In an abandoned house on a rocky escarpment perched high above Tripoli’s coastline, a lone teenage fighter sat in his pickup, armed with a pair of Kalashnikov rifles.
Abdullah Ghurah, 19, came from the city of Zintan, high in Libya’s western mountains. Like many young men who belonged to the brigades of revolutionary fighters that stormed Tripoli in August, he is still here with his band of militiamen.
Libya’s civil war is over, but the country is full of men such as Ghurah, members of independent militias who have not been reintegrated into normal life or absorbed into the new national army.
Throughout the capital, there are checkpoints manned by brigades of fighters who use trucks mounted with anti-aircraft guns and other heavy weapons even though the city was liberated from government forces in August.
Libya’s new leaders say it will be difficult asserting authority over these brigades, some of which worry that the revolution can be reversed, and persuading them to disband.
“Those who want to … can join the national army and will be given proper training,” said Abdelrahman Busin, the military spokesman for the National Transitional Council. He acknowledged that there was an unwillingness among some fighters to put aside their weapons.
“A lot of people are concerned about the revolution being stolen from them, and until the government can prove that they are working in their best interests, they won’t lay down their arms,” he said.
No one knows how many men took up arms, but estimates range from 125,000 to 150,000, Busin said. The Interior Ministry plans to give jobs to 20,000 of these men in new security forces. Another 20,000 are to get positions in border security.
That leaves many others without jobs.
Many of the militias are groups of civilians who took up arms and organized themselves locally – naming their brigades after the towns or regions they come from. These bands of independent fighters greatly outnumber the units from Moammar Gadhafi’s army that defected and joined the revolutionaries.
For many, disbanding would mean conceding some of the status they won on the battlefield and handing over control to the politicians running Libya, an unelected council of technocrats.
Fighters from the western city of Misrata, where some of the bloodiest battles of the civil war took place, continue to patrol parts of the country, including Tripoli, Sirte and the south. Fighters from the city are holding on to their weapons.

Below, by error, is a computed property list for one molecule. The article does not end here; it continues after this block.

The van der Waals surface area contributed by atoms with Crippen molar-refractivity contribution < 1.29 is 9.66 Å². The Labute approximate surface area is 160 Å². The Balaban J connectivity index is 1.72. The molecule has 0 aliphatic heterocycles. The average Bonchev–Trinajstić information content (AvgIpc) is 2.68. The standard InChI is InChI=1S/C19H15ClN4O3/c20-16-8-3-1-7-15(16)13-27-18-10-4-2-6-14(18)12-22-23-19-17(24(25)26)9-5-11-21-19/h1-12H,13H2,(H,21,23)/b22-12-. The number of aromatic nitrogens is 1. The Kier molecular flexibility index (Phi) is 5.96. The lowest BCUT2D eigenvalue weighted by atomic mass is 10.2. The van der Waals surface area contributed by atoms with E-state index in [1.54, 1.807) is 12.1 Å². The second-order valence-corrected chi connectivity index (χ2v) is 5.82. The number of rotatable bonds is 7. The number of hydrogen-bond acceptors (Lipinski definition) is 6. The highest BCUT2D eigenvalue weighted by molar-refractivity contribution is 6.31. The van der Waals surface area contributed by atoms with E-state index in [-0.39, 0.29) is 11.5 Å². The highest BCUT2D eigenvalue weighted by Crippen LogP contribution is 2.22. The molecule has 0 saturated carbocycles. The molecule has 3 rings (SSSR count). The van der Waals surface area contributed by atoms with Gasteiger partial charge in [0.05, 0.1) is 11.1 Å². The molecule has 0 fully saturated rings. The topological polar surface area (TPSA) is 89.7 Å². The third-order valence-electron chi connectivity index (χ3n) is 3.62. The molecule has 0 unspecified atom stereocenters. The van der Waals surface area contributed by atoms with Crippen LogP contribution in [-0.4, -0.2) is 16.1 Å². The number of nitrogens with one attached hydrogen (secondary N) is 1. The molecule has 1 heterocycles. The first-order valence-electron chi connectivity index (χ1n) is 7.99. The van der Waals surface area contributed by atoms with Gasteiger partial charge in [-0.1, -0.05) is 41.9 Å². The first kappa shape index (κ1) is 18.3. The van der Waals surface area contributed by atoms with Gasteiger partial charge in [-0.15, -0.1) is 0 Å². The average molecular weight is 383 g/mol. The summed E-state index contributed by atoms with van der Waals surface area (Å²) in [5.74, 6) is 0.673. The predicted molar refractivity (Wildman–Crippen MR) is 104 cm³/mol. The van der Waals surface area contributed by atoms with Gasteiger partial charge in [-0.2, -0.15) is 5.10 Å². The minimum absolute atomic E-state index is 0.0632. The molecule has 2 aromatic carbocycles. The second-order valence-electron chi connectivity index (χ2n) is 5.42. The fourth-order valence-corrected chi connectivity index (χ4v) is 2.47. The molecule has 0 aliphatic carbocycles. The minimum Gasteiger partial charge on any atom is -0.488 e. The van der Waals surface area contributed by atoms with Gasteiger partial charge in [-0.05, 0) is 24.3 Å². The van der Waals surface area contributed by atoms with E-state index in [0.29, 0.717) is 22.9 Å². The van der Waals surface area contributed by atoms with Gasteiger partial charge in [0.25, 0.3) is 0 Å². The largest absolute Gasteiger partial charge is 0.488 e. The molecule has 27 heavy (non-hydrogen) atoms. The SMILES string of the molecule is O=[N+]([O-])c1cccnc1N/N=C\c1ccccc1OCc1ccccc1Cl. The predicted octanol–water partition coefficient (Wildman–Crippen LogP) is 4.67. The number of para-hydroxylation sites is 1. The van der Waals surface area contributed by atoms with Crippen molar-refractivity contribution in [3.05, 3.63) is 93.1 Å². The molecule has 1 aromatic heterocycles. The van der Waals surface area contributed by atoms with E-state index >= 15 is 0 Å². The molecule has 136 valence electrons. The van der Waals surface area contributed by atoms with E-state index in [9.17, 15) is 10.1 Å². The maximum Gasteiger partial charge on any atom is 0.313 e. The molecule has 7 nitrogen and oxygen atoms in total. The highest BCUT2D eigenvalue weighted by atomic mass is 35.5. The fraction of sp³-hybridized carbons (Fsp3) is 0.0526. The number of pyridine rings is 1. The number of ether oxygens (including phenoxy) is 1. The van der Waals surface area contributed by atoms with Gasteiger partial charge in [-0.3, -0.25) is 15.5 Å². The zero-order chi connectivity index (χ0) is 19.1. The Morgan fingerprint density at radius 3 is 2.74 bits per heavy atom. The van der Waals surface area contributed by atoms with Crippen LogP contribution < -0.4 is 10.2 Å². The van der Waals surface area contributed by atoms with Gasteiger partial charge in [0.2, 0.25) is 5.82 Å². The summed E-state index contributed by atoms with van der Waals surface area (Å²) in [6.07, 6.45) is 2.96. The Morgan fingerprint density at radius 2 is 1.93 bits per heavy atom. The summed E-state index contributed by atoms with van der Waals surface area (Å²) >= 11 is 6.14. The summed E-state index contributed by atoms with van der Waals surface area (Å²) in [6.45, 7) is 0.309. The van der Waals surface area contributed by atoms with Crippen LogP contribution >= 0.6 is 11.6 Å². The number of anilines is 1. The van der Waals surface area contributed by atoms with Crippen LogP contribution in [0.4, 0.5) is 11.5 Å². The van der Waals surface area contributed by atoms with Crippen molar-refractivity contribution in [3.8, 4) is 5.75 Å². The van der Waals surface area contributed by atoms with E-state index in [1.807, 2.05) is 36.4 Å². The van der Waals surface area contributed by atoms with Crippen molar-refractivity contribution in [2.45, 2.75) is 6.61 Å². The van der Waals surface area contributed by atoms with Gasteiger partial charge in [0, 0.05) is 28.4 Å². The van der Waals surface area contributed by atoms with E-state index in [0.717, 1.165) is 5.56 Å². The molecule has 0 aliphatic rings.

“Misrata has not decided to surrender weapons unto the government,” said Ismail Zoubi, a young man from the Tiger brigade.
“We all agree that we have to take these weapons out of the street,” said Mohammed bin Rasali of the Misrata city council, “but for the revolutionary fighters to hand in their weapons to an unelected government, I think that these weapons should be handed to an elected government.” He points out that Libya’s National Transitional Council is a self-appointed body.
Rasali said he has seen no programs to reintegrate fighters into normal life. “They (revolutionary fighters) right now are in a state of shock, and once they do emerge, they will be very hard to please,” he said.
Throughout the capital, young fighters spoke of their disorientation as they try to adjust to normal life after months at the front line.
“I saw things that I can never delete from my life,” said Mouad Beitru, 20, an architecture student who joined a brigade at the beginning of the revolution. “One day you’re happy, one day you’re sad, one day you’re mad, one day you’re crazy. We’re watching movies now, but we saw it live.”
Part of the problem is that Libya has never had a truly professional army. Gadhafi, who himself took power in a military coup as a junior officer, mistrusted his officers and would try to balance power among various military outfits.
“Gadhafi didn’t like the army before, he just made brigades for his sons and himself,” explained Fouad ben Shabban, a fighter from the town of Zintan who manned a checkpoint in downtown Tripoli. “The army was very bad, but now we’re trying to make it better.”
Not all fighters are unwilling to turn in their arms.
Abdul Basset Hussein showed a certificate he received for turning in his weapon. He hopes others will do the same.
” I want to deliver a message to the world: Don’t be afraid, we are not fighters,” he said.
Source: USA Today